“Even emotionally, what we are preparing for matters,” says O’Connor. “Peoples’ cortisol spike in the morning is higher on a work day than on a weekend.”
With chronic stress your cortisol response is tempered. The relentless buzz of stress in the background flattens out the daily highs and lows of cortisol.
“You’re both not mounting as good a response, and you’re also not relaxing as much as you could at the end of the day, and both are bad,” says O’Connor.
Chronic stress and the immune system
Cells throughout your body – including immune cells that fight illness – respond to cortisol’s call. When you are chronically stressed, these cells become weary of the constant bleating of the alarm signal and start ignoring its presence. The cortisol resistance that develops may make you more susceptible to infections when chronically stressed.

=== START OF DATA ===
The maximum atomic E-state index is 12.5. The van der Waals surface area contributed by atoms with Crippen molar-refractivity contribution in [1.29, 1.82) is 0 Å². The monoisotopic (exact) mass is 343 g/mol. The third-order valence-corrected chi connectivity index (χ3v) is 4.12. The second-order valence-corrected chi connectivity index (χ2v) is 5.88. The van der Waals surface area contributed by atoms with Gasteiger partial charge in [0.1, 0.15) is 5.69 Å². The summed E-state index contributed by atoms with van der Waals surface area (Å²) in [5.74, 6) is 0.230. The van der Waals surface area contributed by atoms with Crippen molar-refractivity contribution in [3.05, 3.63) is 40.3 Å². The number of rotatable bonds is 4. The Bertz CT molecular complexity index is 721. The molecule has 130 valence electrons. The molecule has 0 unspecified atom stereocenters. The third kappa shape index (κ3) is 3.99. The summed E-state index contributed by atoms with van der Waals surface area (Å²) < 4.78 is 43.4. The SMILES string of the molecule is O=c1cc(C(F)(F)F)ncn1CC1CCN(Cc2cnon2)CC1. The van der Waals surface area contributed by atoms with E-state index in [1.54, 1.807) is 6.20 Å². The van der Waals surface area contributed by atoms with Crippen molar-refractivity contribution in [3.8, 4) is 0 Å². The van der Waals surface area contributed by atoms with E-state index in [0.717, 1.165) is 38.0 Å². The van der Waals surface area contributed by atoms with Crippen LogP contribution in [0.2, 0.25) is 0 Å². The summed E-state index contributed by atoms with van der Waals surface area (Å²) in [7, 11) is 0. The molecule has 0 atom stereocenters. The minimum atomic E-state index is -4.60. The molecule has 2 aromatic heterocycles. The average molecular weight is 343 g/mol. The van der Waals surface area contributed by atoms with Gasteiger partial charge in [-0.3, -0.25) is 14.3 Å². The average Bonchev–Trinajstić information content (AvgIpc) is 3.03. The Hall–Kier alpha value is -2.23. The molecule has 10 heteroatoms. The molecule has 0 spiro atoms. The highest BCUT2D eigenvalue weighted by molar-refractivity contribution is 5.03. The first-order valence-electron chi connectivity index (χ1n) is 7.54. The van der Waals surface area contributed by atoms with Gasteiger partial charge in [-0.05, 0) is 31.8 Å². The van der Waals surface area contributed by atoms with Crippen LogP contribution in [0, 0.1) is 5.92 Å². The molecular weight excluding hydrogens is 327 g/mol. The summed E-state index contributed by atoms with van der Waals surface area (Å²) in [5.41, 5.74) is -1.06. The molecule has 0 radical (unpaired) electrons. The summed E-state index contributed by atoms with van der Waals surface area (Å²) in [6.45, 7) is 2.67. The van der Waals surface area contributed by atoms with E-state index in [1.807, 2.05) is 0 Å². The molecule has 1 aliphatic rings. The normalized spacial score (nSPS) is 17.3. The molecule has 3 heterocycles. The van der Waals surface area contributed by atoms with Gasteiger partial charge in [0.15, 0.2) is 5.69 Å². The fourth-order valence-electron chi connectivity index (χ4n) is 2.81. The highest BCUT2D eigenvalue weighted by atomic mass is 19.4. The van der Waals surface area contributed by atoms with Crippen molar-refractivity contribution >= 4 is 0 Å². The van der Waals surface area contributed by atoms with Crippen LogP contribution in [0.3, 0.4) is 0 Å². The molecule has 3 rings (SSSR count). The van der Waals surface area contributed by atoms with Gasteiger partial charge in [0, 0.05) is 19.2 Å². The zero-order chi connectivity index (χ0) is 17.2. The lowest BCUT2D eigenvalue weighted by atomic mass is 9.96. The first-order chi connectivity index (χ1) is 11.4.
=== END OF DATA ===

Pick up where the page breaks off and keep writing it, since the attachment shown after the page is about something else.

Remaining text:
Cortisol “tends to damp down levels of inflammation,” says Dr Erica Sloan, a cancer biologist at Monash University. Cortisol’s anti-inflammatory properties usually help to lessen the impact of a cold or flu by tempering the immune system’s response to infection.
Researchers at Carnegie Mellon University in Pittsburgh, Pennsylvania, conducted a study in 2012 that found people who had recently been through a stressful period were more likely to show signs of cortisol resistance. When deliberately exposed to cold viruses these people were also more likely to develop colds, and those who were more resistant to cortisol had higher levels of immune messengers that promoted inflammation, which made their symptoms worse.